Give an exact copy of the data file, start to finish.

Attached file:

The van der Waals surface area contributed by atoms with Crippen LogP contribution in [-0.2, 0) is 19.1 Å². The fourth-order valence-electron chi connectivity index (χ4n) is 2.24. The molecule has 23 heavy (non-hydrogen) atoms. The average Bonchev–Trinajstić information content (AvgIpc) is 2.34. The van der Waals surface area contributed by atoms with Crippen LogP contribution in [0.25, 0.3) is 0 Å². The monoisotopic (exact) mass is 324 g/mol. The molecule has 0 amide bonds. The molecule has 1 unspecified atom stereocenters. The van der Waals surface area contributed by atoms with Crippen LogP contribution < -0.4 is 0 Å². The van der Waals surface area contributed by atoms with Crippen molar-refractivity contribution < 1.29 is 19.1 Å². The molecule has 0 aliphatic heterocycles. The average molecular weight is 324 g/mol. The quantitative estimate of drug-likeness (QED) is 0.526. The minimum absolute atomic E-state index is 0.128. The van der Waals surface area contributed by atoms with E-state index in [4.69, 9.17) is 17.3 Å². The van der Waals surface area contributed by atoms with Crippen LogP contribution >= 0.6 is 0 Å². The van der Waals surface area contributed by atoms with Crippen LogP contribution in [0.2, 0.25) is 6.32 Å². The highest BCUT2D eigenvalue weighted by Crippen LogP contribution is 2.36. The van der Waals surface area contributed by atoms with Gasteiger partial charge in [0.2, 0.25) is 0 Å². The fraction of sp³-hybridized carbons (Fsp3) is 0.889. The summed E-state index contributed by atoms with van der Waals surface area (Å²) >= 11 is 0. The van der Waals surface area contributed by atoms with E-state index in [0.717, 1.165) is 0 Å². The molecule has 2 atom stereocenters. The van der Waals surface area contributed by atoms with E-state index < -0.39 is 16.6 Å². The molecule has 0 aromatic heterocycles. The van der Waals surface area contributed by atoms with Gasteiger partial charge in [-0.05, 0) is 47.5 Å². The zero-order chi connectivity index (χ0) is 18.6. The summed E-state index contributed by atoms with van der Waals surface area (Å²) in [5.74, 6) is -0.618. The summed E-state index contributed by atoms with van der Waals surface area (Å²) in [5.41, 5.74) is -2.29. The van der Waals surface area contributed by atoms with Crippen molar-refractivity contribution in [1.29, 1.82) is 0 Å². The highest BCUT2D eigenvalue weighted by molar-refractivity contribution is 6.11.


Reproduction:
The van der Waals surface area contributed by atoms with Crippen LogP contribution in [-0.2, 0) is 19.1 Å². The fourth-order valence-electron chi connectivity index (χ4n) is 2.24. The molecule has 23 heavy (non-hydrogen) atoms. The average Bonchev–Trinajstić information content (AvgIpc) is 2.34. The van der Waals surface area contributed by atoms with Crippen LogP contribution in [0.25, 0.3) is 0 Å². The monoisotopic (exact) mass is 324 g/mol. The molecule has 0 amide bonds. The molecule has 1 unspecified atom stereocenters. The van der Waals surface area contributed by atoms with Crippen LogP contribution < -0.4 is 0 Å². The van der Waals surface area contributed by atoms with Crippen molar-refractivity contribution < 1.29 is 19.1 Å². The molecule has 0 aliphatic heterocycles. The average molecular weight is 324 g/mol. The quantitative estimate of drug-likeness (QED) is 0.526. The minimum absolute atomic E-state index is 0.128. The van der Waals surface area contributed by atoms with E-state index in [4.69, 9.17) is 17.3 Å². The van der Waals surface area contributed by atoms with Crippen LogP contribution >= 0.6 is 0 Å². The van der Waals surface area contributed by atoms with Crippen LogP contribution in [0.2, 0.25) is 6.32 Å². The highest BCUT2D eigenvalue weighted by Crippen LogP contribution is 2.36. The van der Waals surface area contributed by atoms with Gasteiger partial charge in [0.2, 0.25) is 0 Å². The fraction of sp³-hybridized carbons (Fsp3) is 0.889. The summed E-state index contributed by atoms with van der Waals surface area (Å²) >= 11 is 0. The van der Waals surface area contributed by atoms with E-state index in [0.717, 1.165) is 0 Å². The molecule has 2 atom stereocenters. The van der Waals surface area contributed by atoms with E-state index < -0.39 is 16.6 Å². The molecule has 0 aromatic heterocycles. The van der Waals surface area contributed by atoms with Gasteiger partial charge in [-0.05, 0) is 47.5 Å². The zero-order chi connectivity index (χ0) is 18.6. The summed E-state index contributed by atoms with van der Waals surface area (Å²) in [5.74, 6) is -0.618. The summed E-state index contributed by atoms with van der Waals surface area (Å²) in [5.41, 5.74) is -2.29. The van der Waals surface area contributed by atoms with Crippen molar-refractivity contribution in [1.29, 1.82) is 0 Å². The highest BCUT2D eigenvalue weighted by molar-refractivity contribution is 6.11.